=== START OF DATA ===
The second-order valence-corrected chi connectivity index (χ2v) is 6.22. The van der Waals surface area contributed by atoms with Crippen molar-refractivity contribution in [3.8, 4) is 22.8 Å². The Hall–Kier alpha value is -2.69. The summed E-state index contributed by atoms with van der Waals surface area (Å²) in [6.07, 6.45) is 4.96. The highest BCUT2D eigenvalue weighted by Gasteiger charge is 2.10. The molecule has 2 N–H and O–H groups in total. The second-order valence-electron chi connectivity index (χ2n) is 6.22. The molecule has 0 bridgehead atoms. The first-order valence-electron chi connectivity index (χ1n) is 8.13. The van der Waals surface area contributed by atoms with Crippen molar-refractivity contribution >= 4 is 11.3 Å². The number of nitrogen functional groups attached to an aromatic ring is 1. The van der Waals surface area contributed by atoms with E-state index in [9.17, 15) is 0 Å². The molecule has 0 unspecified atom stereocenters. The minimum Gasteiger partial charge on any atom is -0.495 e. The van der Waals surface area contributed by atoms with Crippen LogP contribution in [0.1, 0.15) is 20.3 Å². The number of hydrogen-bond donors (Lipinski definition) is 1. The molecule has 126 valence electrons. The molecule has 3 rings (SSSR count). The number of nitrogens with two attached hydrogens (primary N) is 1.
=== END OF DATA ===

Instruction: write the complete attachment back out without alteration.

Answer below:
The second-order valence-corrected chi connectivity index (χ2v) is 6.22. The van der Waals surface area contributed by atoms with Crippen molar-refractivity contribution in [3.8, 4) is 22.8 Å². The Hall–Kier alpha value is -2.69. The summed E-state index contributed by atoms with van der Waals surface area (Å²) in [6.07, 6.45) is 4.96. The highest BCUT2D eigenvalue weighted by Gasteiger charge is 2.10. The molecule has 2 N–H and O–H groups in total. The second-order valence-electron chi connectivity index (χ2n) is 6.22. The molecule has 0 bridgehead atoms. The first-order valence-electron chi connectivity index (χ1n) is 8.13. The van der Waals surface area contributed by atoms with Crippen molar-refractivity contribution >= 4 is 11.3 Å². The number of nitrogen functional groups attached to an aromatic ring is 1. The van der Waals surface area contributed by atoms with E-state index in [9.17, 15) is 0 Å². The molecule has 0 unspecified atom stereocenters. The minimum Gasteiger partial charge on any atom is -0.495 e. The van der Waals surface area contributed by atoms with Crippen LogP contribution in [0.1, 0.15) is 20.3 Å². The number of hydrogen-bond donors (Lipinski definition) is 1. The molecule has 126 valence electrons. The molecule has 3 rings (SSSR count). The number of nitrogens with two attached hydrogens (primary N) is 1.